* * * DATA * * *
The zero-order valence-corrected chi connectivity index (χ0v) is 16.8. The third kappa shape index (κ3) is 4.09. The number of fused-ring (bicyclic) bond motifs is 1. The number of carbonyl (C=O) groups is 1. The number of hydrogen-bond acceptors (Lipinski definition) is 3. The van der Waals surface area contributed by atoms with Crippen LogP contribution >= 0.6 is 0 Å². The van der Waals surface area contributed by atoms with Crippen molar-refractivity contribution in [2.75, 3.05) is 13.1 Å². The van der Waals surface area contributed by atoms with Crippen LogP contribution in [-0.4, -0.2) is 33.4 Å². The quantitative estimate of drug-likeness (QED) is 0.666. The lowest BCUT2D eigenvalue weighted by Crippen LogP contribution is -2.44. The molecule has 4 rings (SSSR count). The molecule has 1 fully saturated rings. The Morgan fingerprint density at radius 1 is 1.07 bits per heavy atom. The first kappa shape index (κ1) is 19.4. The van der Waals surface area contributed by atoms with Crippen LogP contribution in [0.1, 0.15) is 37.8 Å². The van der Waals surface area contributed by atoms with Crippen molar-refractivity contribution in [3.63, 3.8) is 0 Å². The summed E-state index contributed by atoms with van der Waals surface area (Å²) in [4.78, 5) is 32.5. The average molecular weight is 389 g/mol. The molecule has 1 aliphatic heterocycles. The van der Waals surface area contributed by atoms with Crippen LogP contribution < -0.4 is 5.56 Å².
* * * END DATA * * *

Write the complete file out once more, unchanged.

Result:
The zero-order valence-corrected chi connectivity index (χ0v) is 16.8. The third kappa shape index (κ3) is 4.09. The number of fused-ring (bicyclic) bond motifs is 1. The number of carbonyl (C=O) groups is 1. The number of hydrogen-bond acceptors (Lipinski definition) is 3. The van der Waals surface area contributed by atoms with Crippen LogP contribution >= 0.6 is 0 Å². The van der Waals surface area contributed by atoms with Crippen molar-refractivity contribution in [2.75, 3.05) is 13.1 Å². The van der Waals surface area contributed by atoms with Crippen LogP contribution in [-0.4, -0.2) is 33.4 Å². The quantitative estimate of drug-likeness (QED) is 0.666. The lowest BCUT2D eigenvalue weighted by Crippen LogP contribution is -2.44. The molecule has 4 rings (SSSR count). The molecule has 1 fully saturated rings. The Morgan fingerprint density at radius 1 is 1.07 bits per heavy atom. The first kappa shape index (κ1) is 19.4. The van der Waals surface area contributed by atoms with Crippen LogP contribution in [0.1, 0.15) is 37.8 Å². The van der Waals surface area contributed by atoms with Crippen molar-refractivity contribution in [3.63, 3.8) is 0 Å². The summed E-state index contributed by atoms with van der Waals surface area (Å²) in [4.78, 5) is 32.5. The average molecular weight is 389 g/mol. The molecule has 1 aliphatic heterocycles. The van der Waals surface area contributed by atoms with Crippen LogP contribution < -0.4 is 5.56 Å².